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Three Big Supply Chain Trends for 2011, Part 1

I was impressed when the historian Simon Schama published a book in 2008 entitled The American Future, which was in fact an entertaining yet authoritative look at the American past. In a similar vein, we might expect to see the 2011 trends of sustainable supply chains in the seeds sown in 2010.

A good place to start is with three thorny issues where tensions were building and no resolution was achieved: the unresolved attitude of Chinese companies to sustainable supply chains; the tension between product and corporate sustainability focus; and the inability to integrate social and environmental criteria in a coherent manner.

In 2010 more than 46 companies in the electronics sector had listed their brands on the Website, Electronics – Tool for Accountable Supply Chains (E-TASC), launched in 2007. This online database permits companies to invite their suppliers to measure their performance on environmental, social, and governance issues using an online questionnaire, scorecard, and various capability-building resources, and to share this data confidentially with their customers.

Only four of the full subscriber brands were Chinese, whereas the majority of the 1,700 of their suppliers were from the region. Three of those brands listed in the last year, so the trend may be improving. In matters of sustainable supply chains, China’s 2010 legacy was a passive one.

Why might this change in 2011? The fallout from incidents like the factory suicides at {complink 2125|Foxconn Electronics Inc.} is still being evaluated, and change will continue to follow at company and industry levels. But this alone will not be enough to change the attitude of China towards the bottom line of sustainability, for several reasons. First, China is driven more by opportunity than risk (arguably, its less well known brands are also less exposed to the effects of reputational risk). Second, many brands don’t know where to turn for alternatives. And finally, China is unwilling to kow-tow to Western norms without question.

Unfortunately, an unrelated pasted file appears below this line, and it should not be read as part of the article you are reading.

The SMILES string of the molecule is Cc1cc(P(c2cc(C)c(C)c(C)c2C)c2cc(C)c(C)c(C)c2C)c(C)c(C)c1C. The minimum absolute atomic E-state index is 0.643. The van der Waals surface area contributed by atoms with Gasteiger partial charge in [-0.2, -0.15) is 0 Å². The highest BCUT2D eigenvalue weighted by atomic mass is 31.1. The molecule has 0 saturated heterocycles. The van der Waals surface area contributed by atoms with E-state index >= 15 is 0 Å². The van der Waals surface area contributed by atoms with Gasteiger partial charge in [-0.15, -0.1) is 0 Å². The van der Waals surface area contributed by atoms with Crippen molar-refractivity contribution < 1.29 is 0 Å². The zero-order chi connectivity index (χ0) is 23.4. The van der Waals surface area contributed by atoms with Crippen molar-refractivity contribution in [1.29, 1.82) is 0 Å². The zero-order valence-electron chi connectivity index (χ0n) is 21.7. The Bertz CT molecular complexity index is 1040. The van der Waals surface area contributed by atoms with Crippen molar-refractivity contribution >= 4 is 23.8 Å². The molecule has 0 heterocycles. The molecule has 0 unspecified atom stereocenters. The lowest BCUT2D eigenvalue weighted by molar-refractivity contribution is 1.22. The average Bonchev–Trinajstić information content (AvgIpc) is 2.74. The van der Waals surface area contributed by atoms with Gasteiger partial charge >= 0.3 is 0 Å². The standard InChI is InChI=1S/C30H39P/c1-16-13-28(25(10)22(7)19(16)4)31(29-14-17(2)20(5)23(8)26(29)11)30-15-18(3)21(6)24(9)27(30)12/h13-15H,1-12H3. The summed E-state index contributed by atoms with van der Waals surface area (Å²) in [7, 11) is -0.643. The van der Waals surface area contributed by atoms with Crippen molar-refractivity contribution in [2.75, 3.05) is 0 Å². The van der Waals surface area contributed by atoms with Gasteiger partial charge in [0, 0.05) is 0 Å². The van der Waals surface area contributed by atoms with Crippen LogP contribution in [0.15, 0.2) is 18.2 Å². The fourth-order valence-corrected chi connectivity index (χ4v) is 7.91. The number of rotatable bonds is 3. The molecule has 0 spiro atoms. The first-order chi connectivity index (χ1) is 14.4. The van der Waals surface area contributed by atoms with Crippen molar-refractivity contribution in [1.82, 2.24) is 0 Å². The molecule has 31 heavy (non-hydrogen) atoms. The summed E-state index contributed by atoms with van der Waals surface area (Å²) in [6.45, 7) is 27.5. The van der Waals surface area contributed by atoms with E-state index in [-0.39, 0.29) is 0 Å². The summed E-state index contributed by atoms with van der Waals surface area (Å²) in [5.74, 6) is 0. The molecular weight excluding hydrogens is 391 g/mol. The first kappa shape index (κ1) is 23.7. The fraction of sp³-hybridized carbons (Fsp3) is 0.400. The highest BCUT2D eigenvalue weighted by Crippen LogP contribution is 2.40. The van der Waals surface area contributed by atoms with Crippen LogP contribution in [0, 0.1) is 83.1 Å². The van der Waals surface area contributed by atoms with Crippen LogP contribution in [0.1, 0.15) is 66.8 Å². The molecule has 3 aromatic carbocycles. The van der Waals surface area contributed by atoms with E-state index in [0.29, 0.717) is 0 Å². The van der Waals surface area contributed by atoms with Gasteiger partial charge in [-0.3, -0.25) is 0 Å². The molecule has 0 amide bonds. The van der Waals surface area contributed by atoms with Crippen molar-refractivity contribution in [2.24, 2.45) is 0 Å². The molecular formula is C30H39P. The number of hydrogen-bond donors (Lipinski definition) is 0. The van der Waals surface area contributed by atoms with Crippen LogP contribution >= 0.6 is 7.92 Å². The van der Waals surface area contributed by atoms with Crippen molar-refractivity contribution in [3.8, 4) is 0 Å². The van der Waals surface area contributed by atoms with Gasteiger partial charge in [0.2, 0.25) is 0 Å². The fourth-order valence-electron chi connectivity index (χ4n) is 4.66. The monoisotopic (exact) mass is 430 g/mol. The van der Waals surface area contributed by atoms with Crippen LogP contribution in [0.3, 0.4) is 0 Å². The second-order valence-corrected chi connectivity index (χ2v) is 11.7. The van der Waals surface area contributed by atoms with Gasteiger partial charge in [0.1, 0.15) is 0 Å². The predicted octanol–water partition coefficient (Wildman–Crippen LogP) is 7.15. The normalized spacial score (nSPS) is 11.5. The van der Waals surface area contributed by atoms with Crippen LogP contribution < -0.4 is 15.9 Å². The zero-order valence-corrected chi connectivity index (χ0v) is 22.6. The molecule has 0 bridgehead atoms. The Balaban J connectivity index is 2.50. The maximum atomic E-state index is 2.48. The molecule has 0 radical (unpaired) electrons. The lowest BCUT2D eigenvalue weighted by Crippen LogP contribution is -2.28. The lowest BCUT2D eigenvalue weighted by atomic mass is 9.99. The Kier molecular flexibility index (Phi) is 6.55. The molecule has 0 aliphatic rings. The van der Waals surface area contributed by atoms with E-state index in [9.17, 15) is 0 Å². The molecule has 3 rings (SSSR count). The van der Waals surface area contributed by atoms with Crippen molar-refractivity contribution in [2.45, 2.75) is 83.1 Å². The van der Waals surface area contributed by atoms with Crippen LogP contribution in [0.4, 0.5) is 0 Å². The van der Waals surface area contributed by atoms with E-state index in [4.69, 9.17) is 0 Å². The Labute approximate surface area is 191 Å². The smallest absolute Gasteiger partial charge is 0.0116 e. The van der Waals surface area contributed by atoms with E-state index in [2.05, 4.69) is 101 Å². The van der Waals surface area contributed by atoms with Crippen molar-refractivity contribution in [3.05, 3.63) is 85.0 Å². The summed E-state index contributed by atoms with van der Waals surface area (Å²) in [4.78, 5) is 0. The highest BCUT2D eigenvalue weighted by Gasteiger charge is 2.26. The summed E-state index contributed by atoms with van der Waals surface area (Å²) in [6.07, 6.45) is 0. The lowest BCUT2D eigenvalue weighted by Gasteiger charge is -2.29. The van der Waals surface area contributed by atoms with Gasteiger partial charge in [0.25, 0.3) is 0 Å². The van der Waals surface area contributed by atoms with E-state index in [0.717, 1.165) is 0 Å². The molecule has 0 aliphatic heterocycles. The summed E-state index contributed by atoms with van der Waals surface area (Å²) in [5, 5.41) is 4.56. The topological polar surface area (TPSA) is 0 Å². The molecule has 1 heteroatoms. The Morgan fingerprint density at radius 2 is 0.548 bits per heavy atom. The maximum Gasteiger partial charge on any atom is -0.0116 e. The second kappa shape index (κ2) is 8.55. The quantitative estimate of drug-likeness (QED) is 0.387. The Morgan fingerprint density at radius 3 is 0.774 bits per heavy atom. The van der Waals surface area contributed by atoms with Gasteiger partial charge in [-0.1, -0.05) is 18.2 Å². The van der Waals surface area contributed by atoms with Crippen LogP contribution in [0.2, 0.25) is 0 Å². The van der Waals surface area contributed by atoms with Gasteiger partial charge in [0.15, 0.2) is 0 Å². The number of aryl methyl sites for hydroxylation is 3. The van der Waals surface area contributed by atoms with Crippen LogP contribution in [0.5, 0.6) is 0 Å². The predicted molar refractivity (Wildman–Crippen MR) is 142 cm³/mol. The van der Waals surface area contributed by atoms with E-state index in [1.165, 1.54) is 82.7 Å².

China’s brands may however start to be more attentive to risk as their global exposure grows, mirroring those of companies in neighboring Taiwan, including {complink 38|Acer Inc.} and {complink 500|AsusTek Computer Inc.} Competition may also increase. One of the most popular discussion threads in industry social media in 2010 following the Foxconn incident was: Does anyone know a good alternative EMS to the usual ones in China? Of course, there are alternatives. However it would be naïve to think that other destinations do not often share China’s exposure to complex social and environmental challenges.

But perhaps the most significant driver of change will be governance. In 2010 the Global Reporting Initiative expanded its Chinese operations on grounds of rebalancing governance and sustainable supply chain initiatives. Organizations like E-TASC would do well to follow suit. Only by having a real seat at the table and taking an active role will China become a full and constructive player in the world of sustainable supply chains.

In the second and concluding part of this series, I will explore more of the supply chain challenges left over from 2010 that will affect manufacturers in 2011, including tensions in the system arising from conflicts among countries and the need to develop a sustainable environmental culture.

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